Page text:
Going through cancer is often described as an emotional roller coaster, with many ups and downs. As a caregiver, you may see your loved one go through a wide range of emotions. While this can be difficult for both of you, your willingness to listen and offer support will make a difference.

It is hard to watch someone you care about go through so many difficult emotions. There are things you can do, however, to help both of you cope:

Listen to your loved one. It is important to listen without judging or “cheerleading.” We are often tempted to say “you will be fine” when we hear scary or sad thoughts. But simply listening to those feelings can be one of the most important contributions you make.

Do what works. Think about how you’ve helped each other feel better during a difficult time in the past. Was a fun outing a helpful distraction? Or do the two of you prefer quiet times and conversation? Do whatever works for you both, and don’t be afraid to try something new.

Get information about support groups. Joining a support group gives your loved one a chance to talk with others coping with cancer and learn what they do to manage difficult emotions. Sometimes, support groups are led by social workers or counselors. Ask a hospital social worker for a referral, or contact CancerCare. We offer face-to-face, telephone, and online support groups for people with cancer.

Support your loved one’s treatment decisions. While you may be in a position to share decision making, ultimately it is the other person’s body and spirit that bear the impact of the cancer.

If it’s needed, continue your support when treatment is over. This can be an emotional time for many people. Despite being relieved that the cancer is in remission (stopped growing or disappeared), a person may feel scared that it will return. The end of treatment also means fewer meetings with the health care team, on which the person may have relied for support.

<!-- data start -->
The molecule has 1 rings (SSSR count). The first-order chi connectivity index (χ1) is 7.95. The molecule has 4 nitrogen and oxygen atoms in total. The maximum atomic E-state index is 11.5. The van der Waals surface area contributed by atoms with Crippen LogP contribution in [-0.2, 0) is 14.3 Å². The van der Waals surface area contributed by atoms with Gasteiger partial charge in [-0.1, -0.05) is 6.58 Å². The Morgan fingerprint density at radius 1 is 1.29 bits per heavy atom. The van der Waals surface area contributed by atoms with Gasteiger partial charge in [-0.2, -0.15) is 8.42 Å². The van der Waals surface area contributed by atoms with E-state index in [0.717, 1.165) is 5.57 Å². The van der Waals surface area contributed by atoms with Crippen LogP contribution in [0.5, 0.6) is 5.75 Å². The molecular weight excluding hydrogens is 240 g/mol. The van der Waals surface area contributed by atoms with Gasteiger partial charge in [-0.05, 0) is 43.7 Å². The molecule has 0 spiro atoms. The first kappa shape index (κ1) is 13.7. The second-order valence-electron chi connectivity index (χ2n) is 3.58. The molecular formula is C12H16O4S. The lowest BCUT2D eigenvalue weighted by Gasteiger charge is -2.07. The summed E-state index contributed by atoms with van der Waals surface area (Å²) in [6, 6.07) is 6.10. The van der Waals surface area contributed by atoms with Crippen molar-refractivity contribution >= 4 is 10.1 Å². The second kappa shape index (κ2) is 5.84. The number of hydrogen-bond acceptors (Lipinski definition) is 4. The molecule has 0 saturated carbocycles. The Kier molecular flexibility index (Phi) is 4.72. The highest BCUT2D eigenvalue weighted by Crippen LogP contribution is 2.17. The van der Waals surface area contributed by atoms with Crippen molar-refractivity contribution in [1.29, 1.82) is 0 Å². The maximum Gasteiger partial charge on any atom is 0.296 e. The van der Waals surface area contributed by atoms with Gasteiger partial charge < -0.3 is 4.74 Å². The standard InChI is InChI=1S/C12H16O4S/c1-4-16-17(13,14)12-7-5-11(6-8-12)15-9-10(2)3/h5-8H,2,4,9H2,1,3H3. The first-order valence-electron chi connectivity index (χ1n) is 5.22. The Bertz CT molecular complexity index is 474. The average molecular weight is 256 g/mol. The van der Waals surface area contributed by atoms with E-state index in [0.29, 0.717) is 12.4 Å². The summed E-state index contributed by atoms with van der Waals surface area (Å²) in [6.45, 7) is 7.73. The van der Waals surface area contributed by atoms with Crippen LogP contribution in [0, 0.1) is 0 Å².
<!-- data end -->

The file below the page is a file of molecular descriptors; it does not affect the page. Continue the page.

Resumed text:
Recommend an oncology social worker or counselor specially trained to offer advice. If you think your loved one may need additional support coping with his or her emotions during this time, suggest speaking with a professional such as an oncology social worker.

Coping With Difficult Feelings

People with cancer often feel emotions such as:

Sadness. Sadness can come and go during treatment. For some people, it can be more constant or last longer.

Anger. For example, people can be angry about the way treatment and side effects make them feel or about the changes their diagnosis has made in their lives.

Worry. Cancer can be one of the most stressful events a person experiences. Common worries include fear of treatment not working, of cancer returning or spreading, and of possibly losing control over one’s life and future. Other worries that existed before the cancer diagnosis, such as work or financial concerns, can add to the stress.

Long-Distance Caregiving

Being a “long-distance” caregiver is a unique experience that can be especially challenging. Working to find balance between your own needs and the needs of a loved one with cancer can feel overwhelming for anyone in the caregiver role. Here are ways you can be supportive and involved in your loved one’s care regardless of the distance between you.

Calling. Talking on the phone is a great way to connect with loved ones.

E-mailing or texting. E-mail messages and text messages provide fast and easy communication.

Recording special occasions. Consider recording friends, family, and special events as a way to bring the celebration to your loved ones. Many cell phones have a built-in camera that allows you to film any event and then email it to friends and family.

“Skyping.” Skype is a technology that allows people to see and talk to each other online in real time, like a video telephone. Each person needs a web camera that is connected to the internet through his or her computer. Download Skype software from www.skype.com. The software is free, as is the cost of the call, as long as both of you are using Skype.

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This fact sheet was made possible by Takeda Oncology and AbbVie.

Last updated February 17, 2016

The information presented in this publication is provided for your general information only. It is not intended as medical advice and should not be relied upon as a substitute for consultations with qualified health professionals who are aware of your specific situation. We encourage you to take information and questions back to your individual health care provider as a way of creating a dialogue and partnership about your cancer and your treatment.

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